05 December 2007

Art School Professors are just High School Egos with Wrinkles.

The professors, and teachers in high school, summer art programs, theatrical training, etc., that I have held in the highest esteem, have always been very well-rounded teachers. For example, I think Howard Paine is a great teacher, but it has to do with the fact that although he is specially skilled in Graphic Design, he dabbles in a bit of every medium. I feel that has endowed him with a bit more openmindedness, so that he can appreciate the skill and labor that goes into both a design and a painting, and can appreciate aspects of both, even those that overlap that perhaps only one who has labored over both a canvas and a computer screen can dilineate. I have seen him attending exhibitions of video animation and sculpture, and perhaps this variation is not the most valuable quality, because the man is laid back in general. It seems that even though he can carefully giggle at a prod at another student, he has not succumb to the gossipping, stressful air of his peers. For that I respect him.

Adrian Duran, who I also respect highly, both as a educator and a human being, is similar. True, he is well-versed in Titian and Po-Mo equally, but he exercises his right to opinion. He does not praise everything he teaches, and perhaps more importantly, is not simply versed in textbook art, but hip hop of all things. And even though I heard criticism of his attempts at photography by Photo Majors, he does at least seem to care enough to try it himself; to search for that appreciation through experience. But alas, he too is young, bright, and too intelligent to be swept away in a fit of egomaniacy.

However, my qualms lie with the older--the much older--professors. Those who were trained in the sixties, yet seem to have completely forgotten that sense of finding yourself, finding a place in society, and stirring the pot once in a while. While Prillaman was never one to critique a painting show, he was the best metalsmith I had ever met, and was open to any endeavor you wished to take on, wholeheartedly.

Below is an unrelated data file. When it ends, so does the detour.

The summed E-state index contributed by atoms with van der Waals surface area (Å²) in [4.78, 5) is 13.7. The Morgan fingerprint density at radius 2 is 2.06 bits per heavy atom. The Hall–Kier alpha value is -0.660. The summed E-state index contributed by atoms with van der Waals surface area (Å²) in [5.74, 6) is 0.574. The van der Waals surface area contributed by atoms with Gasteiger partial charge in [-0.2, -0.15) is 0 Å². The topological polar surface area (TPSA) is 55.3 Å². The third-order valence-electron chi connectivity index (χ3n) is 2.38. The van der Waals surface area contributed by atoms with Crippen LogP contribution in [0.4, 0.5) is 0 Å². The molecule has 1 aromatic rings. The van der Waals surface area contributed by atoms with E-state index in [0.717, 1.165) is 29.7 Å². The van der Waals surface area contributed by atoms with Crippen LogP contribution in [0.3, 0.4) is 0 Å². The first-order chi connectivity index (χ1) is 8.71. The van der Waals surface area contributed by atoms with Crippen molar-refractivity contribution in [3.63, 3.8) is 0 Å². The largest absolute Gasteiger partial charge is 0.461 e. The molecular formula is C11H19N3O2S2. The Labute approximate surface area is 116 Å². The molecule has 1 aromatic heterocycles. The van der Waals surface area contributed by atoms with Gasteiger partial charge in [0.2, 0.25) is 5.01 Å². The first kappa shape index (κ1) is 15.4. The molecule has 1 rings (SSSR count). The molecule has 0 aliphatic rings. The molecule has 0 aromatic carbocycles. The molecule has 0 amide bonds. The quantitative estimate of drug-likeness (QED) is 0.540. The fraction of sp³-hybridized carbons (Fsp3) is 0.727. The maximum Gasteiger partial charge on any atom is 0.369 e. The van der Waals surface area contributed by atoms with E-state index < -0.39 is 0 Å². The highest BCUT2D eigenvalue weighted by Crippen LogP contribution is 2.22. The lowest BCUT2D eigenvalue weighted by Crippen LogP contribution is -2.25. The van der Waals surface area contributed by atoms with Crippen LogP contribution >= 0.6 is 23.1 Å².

I suppose in my ethical opinion, the professor for an introductory painting class should never have the right to come to the conclusion that a student has no heart for painting after 13 classes of mandatory still lifes, and should furthermore never attempt to give them advice on how to live their life directly following. I may sound like a bitter middle school girl at this point, but every event of yesterday boiled into my blood that art teachers are just walking egos. All artists are. Every piece is a self-portrait, every artist looking in the mirror with a hard-on. I have not met one self-doubting painter in all my life. To think you have such wonderous wisdom and talent that you should be coaching others is masturbating into a classroom of completely unsuspecting, poor, innocent art students.

I have such a problem with this particular teacher because I feel he has wedged himself into Painting I, yet is itching to critique New American Paintings, and instead buries the urges in alcohol, tearing down illustrators, and submersing himself in a warm pool of ass-kissers. And why? I do believe they stem from a complete snobbery, a total lack of appreciation for any innovation of separate mediums. He has latched on to a single medium, and a solitary visual concept, and repeated it, without movement, for fifty years. He doesn't loathe drawing, he has forgotten that is what spawned his precious paintings. He loves your work if it is in oil, heavily layered, with specific horizon lines and luminosity because it reminds him of himself. It's much too late to do a damned thing to change his mind, so I recommend to his students, beware, and don't listen too carefully. Kiss ass and get your A, or experiment how you wish, and let the GPA suffer.

1 comment:

K. Seagraves said...

I am a self-doubting painter. And, come to think of it, I've only painted one self-portrait in all of my life ... and, even then, I wasn't the main focus of the piece.

My poems used to be very self-reflective and brash. Fortunately, I grew out of that tendency. I now spend a great deal of my time avoiding making any reference to myself in writing and/or the visual arts.

But whatever.